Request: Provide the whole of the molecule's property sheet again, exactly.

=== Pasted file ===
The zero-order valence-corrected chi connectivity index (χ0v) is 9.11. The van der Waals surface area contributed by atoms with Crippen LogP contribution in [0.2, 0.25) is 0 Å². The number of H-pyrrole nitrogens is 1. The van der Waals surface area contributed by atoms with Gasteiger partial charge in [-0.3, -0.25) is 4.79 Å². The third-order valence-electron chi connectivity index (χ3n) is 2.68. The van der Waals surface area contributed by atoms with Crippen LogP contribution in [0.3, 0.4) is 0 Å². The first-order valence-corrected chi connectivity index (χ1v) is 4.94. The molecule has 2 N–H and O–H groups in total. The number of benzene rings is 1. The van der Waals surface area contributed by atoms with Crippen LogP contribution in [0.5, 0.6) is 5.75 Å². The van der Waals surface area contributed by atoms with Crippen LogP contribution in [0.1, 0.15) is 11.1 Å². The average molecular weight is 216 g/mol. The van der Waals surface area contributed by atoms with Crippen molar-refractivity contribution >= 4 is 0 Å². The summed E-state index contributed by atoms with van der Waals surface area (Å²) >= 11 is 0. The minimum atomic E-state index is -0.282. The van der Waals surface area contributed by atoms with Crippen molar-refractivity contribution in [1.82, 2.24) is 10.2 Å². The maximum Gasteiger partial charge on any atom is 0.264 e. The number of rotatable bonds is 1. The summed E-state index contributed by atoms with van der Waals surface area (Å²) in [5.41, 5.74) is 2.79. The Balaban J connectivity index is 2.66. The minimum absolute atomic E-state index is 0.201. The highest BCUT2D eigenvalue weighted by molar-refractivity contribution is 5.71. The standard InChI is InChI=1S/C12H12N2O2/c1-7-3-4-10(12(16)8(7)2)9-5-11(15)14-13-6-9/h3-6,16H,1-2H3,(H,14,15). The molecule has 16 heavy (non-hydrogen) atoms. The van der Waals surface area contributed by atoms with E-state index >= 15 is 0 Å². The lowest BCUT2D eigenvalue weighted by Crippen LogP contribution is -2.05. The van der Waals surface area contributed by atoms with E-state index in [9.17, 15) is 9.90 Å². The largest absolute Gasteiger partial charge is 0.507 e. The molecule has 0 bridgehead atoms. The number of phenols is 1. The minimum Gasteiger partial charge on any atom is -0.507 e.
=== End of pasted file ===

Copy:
The zero-order valence-corrected chi connectivity index (χ0v) is 9.11. The van der Waals surface area contributed by atoms with Crippen LogP contribution in [0.2, 0.25) is 0 Å². The number of H-pyrrole nitrogens is 1. The van der Waals surface area contributed by atoms with Gasteiger partial charge in [-0.3, -0.25) is 4.79 Å². The third-order valence-electron chi connectivity index (χ3n) is 2.68. The van der Waals surface area contributed by atoms with Crippen LogP contribution in [0.3, 0.4) is 0 Å². The first-order valence-corrected chi connectivity index (χ1v) is 4.94. The molecule has 2 N–H and O–H groups in total. The number of benzene rings is 1. The van der Waals surface area contributed by atoms with Crippen LogP contribution in [0.5, 0.6) is 5.75 Å². The van der Waals surface area contributed by atoms with Crippen LogP contribution in [0.1, 0.15) is 11.1 Å². The average molecular weight is 216 g/mol. The van der Waals surface area contributed by atoms with Crippen molar-refractivity contribution >= 4 is 0 Å². The summed E-state index contributed by atoms with van der Waals surface area (Å²) >= 11 is 0. The minimum atomic E-state index is -0.282. The van der Waals surface area contributed by atoms with Crippen molar-refractivity contribution in [1.82, 2.24) is 10.2 Å². The maximum Gasteiger partial charge on any atom is 0.264 e. The number of rotatable bonds is 1. The summed E-state index contributed by atoms with van der Waals surface area (Å²) in [5.41, 5.74) is 2.79. The Balaban J connectivity index is 2.66. The minimum absolute atomic E-state index is 0.201. The highest BCUT2D eigenvalue weighted by molar-refractivity contribution is 5.71. The standard InChI is InChI=1S/C12H12N2O2/c1-7-3-4-10(12(16)8(7)2)9-5-11(15)14-13-6-9/h3-6,16H,1-2H3,(H,14,15). The molecule has 16 heavy (non-hydrogen) atoms. The van der Waals surface area contributed by atoms with E-state index >= 15 is 0 Å². The lowest BCUT2D eigenvalue weighted by Crippen LogP contribution is -2.05. The van der Waals surface area contributed by atoms with E-state index in [9.17, 15) is 9.90 Å². The largest absolute Gasteiger partial charge is 0.507 e. The molecule has 0 bridgehead atoms. The number of phenols is 1. The minimum Gasteiger partial charge on any atom is -0.507 e.